Carol M. Berman, PhD
Evidence supporting the notion of intergenerational transmission of parental behavior in humans is growing. Given the difficulties of conducting prospective, observationally-based studies of parenting across several generations, it seems reasonable to look for parallel phenomena among our nonhuman primate relatives. Animal models could help place the phenomenon of intergenerational transmission into broader biological and evolutionary perspectives. This paper summarizes previously published data on the intergenerational transmission of one aspect of maternal style (rejection rates) among free-ranging rhesus monkeys and describes briefly more recent data related to the processes or mechanisms by which adult daughters and their mothers may acquire similar rejection styles. The new data suggest that an understanding of mechanisms for human and nonhuman primates may be complicated, and may require cross-species comparative studies of populations living under a variety of demographic and social conditions.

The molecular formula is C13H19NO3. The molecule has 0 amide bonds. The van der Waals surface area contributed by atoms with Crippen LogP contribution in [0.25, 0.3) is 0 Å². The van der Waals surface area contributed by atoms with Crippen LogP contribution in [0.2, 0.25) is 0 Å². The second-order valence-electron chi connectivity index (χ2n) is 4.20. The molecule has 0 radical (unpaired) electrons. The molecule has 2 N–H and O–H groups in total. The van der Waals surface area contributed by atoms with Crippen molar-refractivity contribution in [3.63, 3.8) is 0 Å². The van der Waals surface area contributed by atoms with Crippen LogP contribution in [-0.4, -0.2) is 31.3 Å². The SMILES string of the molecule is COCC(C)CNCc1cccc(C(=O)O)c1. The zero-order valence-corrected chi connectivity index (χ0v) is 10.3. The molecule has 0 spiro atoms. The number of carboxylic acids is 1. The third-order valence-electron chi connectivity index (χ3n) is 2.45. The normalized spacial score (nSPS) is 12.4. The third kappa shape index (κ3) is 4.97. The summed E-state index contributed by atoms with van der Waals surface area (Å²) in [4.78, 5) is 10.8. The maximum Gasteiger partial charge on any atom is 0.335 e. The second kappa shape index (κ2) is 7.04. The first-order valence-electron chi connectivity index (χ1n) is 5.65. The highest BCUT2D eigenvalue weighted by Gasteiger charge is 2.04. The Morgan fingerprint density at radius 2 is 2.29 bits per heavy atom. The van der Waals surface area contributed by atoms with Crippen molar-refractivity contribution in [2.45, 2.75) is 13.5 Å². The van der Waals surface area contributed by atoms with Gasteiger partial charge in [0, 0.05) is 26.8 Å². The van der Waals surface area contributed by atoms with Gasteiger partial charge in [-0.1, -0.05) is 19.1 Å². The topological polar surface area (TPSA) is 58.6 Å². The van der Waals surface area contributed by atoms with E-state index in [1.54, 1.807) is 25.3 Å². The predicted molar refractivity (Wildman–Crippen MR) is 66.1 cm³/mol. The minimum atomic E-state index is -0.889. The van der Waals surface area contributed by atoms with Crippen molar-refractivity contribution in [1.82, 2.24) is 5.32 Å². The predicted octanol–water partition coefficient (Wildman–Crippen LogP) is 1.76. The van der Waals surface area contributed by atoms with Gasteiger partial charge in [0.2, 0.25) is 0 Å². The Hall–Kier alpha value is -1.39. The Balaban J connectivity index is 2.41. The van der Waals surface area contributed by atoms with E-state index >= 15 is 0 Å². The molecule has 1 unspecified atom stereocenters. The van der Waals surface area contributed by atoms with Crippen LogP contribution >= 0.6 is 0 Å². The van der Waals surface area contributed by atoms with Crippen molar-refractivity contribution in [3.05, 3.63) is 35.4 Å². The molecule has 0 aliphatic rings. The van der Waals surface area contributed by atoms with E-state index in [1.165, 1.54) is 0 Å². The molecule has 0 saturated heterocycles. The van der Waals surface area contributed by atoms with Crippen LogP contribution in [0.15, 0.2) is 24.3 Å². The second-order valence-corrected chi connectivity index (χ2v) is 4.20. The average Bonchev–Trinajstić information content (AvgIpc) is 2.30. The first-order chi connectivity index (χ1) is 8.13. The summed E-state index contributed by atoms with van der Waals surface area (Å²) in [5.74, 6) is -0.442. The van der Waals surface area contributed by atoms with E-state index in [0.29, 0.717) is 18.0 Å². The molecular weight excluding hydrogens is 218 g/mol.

The notion that people tend to reproduce the themes of early life or of preceding generations in the context of later intimate social relationships has been with us for centuries. Artists and scholars alike have argued that parents, in particular, are likely to carry on the styles of parenting to which they were exposed earlier in life. Recently, developmental psychologists have begun to publish quantitative evidence supporting the existence of this phenomenon and shedding some light on the processes involved (see reviews in Belsky and Pensky 1988, Caspi and Elder 1988, Posada et al. 1995). But understandably, such evidence is extremely difficult to gather for long-lived and private species such as humans.